Porn actors must wear condoms, LA votes

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(CBS/AP) Condoms may soon be the newest addition to the cast of the porn industry. The Los Angeles City Council tentatively approved Tuesday an ordinance that requires porn actors to wear condoms during film shoots.

PICTURES - Derrick Burts: HIV-positive porn actor calls for condom use

The council voted 11-1 for the proposal, but the ordinance will need a second vote next week for final approval.

Under the ordinance, porn producers would have to provide and require the use of condoms on set in order to obtain permits to film in the nation's second-largest city.

The AIDS Healthcare Foundation has long fought for mandatory condom use in adult films, but an initiative has never been approved. Approval of this ordinance would be a first.

"This long struggle to move us to a place of making Los Angeles a safe place to make adult films has taken a huge leap forward today," said foundation President Michael Weinstein.

The Free Speech Coalition is not as supportive. The porn industry's trade association, the organization issued a statement criticizing the vote and the incursion of government into sex films.

"Government regulation of filmmaking would likely undermine existing health and safety efforts and industry standards that are effective as well as take the government into dangerous new territory," said Diane Duke, coalition executive director.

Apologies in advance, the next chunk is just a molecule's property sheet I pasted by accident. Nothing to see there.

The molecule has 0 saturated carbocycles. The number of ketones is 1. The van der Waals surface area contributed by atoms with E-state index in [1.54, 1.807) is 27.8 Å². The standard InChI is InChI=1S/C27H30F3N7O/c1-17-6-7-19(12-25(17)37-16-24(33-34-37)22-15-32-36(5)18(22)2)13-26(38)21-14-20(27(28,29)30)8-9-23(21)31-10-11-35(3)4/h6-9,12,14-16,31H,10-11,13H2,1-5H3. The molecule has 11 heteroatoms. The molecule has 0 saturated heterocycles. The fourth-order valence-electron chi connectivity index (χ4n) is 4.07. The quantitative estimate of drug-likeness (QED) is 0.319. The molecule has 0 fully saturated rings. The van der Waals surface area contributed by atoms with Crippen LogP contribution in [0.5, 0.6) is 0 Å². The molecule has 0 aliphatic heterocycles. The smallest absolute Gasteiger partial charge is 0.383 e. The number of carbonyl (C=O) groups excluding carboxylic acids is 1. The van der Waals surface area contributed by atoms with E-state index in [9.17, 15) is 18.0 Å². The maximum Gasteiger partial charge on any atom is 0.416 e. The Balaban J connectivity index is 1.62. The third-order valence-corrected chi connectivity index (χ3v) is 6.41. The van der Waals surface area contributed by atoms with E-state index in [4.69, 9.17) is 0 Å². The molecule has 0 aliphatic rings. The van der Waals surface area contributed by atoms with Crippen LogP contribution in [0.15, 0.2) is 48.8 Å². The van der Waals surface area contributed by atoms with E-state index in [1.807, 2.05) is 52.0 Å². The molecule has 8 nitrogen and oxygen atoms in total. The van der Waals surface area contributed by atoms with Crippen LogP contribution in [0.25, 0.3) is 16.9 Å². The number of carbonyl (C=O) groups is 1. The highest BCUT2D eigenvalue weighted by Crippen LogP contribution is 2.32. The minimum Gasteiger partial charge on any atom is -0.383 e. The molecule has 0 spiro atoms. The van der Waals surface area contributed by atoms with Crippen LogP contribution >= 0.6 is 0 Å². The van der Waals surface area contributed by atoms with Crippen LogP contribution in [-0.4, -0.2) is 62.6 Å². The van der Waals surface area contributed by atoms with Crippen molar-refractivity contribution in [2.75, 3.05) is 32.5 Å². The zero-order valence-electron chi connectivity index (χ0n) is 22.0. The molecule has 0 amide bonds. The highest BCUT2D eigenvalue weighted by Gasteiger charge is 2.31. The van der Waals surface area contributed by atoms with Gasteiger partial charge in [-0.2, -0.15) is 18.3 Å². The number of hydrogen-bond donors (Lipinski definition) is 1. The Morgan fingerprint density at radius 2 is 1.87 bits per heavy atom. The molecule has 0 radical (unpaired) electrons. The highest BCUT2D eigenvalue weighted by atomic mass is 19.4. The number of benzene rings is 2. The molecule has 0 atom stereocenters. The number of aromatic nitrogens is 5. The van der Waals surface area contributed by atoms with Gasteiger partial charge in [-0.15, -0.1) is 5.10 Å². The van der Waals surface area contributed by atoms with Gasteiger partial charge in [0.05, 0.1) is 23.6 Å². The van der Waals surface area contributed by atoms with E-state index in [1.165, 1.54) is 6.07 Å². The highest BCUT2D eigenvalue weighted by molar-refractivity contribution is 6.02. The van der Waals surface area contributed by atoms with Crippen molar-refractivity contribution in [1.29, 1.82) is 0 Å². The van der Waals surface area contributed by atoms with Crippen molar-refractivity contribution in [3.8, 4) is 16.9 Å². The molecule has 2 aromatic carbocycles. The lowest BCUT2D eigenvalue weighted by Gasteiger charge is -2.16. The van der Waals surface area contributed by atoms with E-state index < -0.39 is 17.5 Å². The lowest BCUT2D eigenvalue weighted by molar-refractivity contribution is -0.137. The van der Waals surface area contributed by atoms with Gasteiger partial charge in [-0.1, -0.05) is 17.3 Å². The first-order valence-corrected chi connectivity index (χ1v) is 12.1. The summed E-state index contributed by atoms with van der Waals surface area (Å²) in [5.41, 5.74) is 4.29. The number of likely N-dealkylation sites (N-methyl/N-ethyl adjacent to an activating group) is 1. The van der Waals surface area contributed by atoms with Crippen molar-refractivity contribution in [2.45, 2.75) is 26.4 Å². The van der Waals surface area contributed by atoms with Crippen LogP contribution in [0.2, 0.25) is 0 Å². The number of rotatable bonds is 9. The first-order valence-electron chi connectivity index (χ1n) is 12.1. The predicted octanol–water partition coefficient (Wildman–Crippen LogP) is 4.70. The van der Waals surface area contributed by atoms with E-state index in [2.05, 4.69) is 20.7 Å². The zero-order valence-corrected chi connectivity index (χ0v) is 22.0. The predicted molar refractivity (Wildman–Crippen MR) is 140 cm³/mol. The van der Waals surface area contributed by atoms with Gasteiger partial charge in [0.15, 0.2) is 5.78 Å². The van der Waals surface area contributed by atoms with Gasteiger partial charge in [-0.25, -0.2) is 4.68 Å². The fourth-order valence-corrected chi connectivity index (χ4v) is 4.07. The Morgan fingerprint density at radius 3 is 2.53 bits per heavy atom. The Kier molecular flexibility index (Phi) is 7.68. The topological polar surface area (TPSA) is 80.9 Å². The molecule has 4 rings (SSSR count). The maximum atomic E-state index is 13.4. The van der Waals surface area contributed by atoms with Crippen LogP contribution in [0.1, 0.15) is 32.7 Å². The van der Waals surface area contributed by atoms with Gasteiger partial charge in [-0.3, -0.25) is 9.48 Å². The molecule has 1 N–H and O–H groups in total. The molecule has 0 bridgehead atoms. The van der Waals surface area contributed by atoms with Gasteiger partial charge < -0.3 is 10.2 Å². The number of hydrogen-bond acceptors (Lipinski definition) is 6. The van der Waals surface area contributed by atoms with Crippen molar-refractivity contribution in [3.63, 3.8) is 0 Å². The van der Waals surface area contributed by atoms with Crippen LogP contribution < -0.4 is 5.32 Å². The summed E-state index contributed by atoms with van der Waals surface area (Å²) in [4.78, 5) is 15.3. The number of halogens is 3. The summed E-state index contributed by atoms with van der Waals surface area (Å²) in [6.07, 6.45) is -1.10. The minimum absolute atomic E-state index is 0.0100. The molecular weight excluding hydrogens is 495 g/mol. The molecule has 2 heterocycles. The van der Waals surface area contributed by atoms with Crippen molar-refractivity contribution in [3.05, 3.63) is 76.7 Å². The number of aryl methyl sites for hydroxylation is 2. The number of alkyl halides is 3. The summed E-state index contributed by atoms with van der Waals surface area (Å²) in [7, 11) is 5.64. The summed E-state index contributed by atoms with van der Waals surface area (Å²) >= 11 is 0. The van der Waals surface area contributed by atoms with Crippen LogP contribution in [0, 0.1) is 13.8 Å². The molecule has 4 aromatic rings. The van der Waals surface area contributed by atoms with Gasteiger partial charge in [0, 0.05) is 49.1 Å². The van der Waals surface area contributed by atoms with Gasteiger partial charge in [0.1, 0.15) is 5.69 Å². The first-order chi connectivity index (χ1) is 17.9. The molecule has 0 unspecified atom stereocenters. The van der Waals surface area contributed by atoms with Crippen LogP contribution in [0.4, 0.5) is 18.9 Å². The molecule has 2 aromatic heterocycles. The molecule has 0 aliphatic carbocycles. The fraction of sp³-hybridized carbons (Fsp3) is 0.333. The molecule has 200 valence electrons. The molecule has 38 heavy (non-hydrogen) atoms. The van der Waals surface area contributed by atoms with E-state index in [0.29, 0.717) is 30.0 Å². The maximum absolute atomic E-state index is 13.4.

According to Duke, the porn industry has a low rate of sexually transmitted disease and there has been no transmission of HIV in the industry in five years. The most recent HIV scare in the industry came when a male performer initially tested HIV positive, but retesting revealed he was free of the disease in September 2011, she said. The coalition does not support mandatory condoms but favors consistently testing adult film performers for sexually transmitted diseases.

Porn actor Derrick Burts was diagnosed HIV-positive in December 2010 after working in gay and straight porn for a few months. Burts said he contracted the disease through those performances, but Duke believes he contracted HIV outside the workplace.

Burts denies those allegations and called the council vote Tuesday "a huge, huge step in the right direction."

The ordinance doesn't involve just the government. The council also agreed to form a group comprised of law enforcement, state occupational safety regulators, the AIDS Healthcare Foundation and other stakeholders to hammer out how to enforce the new rules. The council also voted unanimously to drop a lawsuit filed by the city attorney against foundation's proposed ballot measure.

According to the CDC, latex condoms are "highly effective" at preventing HIV transmission, and have been shown to reduce the risk of other sexually transmitted diseases including, gonorrhea, chlamydia, and trichomoniasis. A lesser degree of protection is provided for genital ulcer diseases -including herpes and syphilis - or HPV, because these infections may be transmitted by exposure to areas that are not covered or protected by the condom.

  • CBS News Staff

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